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IEEE Trans Med Imaging. 1997 Oct;16(5):598-609.

Multiple sclerosis lesion quantification using fuzzy-connectedness principles.

Author information

1
Department of Radiology, University of Pennsylvania, Philadelphia 19104-6021, USA. jay@mipg.upenn.edu

Abstract

Multiple sclerosis (MS) is a disease of the white matter. Magnetic resonance imaging (MRI) is proven to be a sensitive method of monitoring the progression of this disease and of its changes due to treatment protocols. Quantification of the severity of the disease through estimation of MS lesion volume via MR imaging is vital for understanding and monitoring the disease and its treatment. This paper presents a novel methodology and a system that can be routinely used for segmenting and estimating the volume of MS lesions via dual-echo fast spin-echo MR imagery. A recently developed concept of fuzzy objects forms the basis of this methodology. An operator indicates a few points in the images by pointing to the white matter, the grey matter, and the cerebro-spinal fluid (CSF). Each of these objects is then detected as a fuzzy connected set. The holes in the union of these objects correspond to potential lesion sites which are utilized to detect each potential lesion as a three-dimensional (3-D) fuzzy connected object. These objects are presented to the operator who indicates acceptance/rejection through the click of a mouse button. The number and volume of accepted lesions is then computed and output. Based on several evaluation studies, we conclude that the methodology is highly reliable and consistent, with a coefficient of variation (due to subjective operator actions) of 0.9% (based on 20 patient studies, three operators, and two trials) for volume and a mean false-negative volume fraction of 1.3%, with a 95% confidence interval of 0%-2.8% (based on ten patient studies).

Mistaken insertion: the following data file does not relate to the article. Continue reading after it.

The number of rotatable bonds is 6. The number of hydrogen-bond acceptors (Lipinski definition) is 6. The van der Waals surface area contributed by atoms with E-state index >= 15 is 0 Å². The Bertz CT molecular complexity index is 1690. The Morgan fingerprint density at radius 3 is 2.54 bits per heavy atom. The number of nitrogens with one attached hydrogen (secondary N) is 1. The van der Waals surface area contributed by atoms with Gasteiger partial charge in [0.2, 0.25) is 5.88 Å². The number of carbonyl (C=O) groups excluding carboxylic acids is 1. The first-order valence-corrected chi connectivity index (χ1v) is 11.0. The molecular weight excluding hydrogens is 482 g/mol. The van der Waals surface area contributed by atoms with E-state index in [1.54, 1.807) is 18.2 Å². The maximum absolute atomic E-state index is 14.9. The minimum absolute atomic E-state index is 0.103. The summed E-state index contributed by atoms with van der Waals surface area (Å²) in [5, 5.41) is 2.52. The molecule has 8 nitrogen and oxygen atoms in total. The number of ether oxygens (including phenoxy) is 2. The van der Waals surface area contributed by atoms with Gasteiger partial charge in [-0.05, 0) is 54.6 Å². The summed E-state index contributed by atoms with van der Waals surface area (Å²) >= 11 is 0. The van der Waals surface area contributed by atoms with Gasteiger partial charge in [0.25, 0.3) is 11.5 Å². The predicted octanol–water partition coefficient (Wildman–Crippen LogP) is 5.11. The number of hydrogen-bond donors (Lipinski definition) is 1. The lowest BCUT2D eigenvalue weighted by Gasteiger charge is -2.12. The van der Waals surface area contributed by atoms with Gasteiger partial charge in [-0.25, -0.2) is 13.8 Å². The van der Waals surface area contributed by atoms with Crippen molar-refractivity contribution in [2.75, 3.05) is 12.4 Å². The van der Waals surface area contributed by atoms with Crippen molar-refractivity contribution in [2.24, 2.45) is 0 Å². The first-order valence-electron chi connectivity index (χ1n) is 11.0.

PMID:
9368115
DOI:
10.1109/42.640750
[Indexed for MEDLINE]

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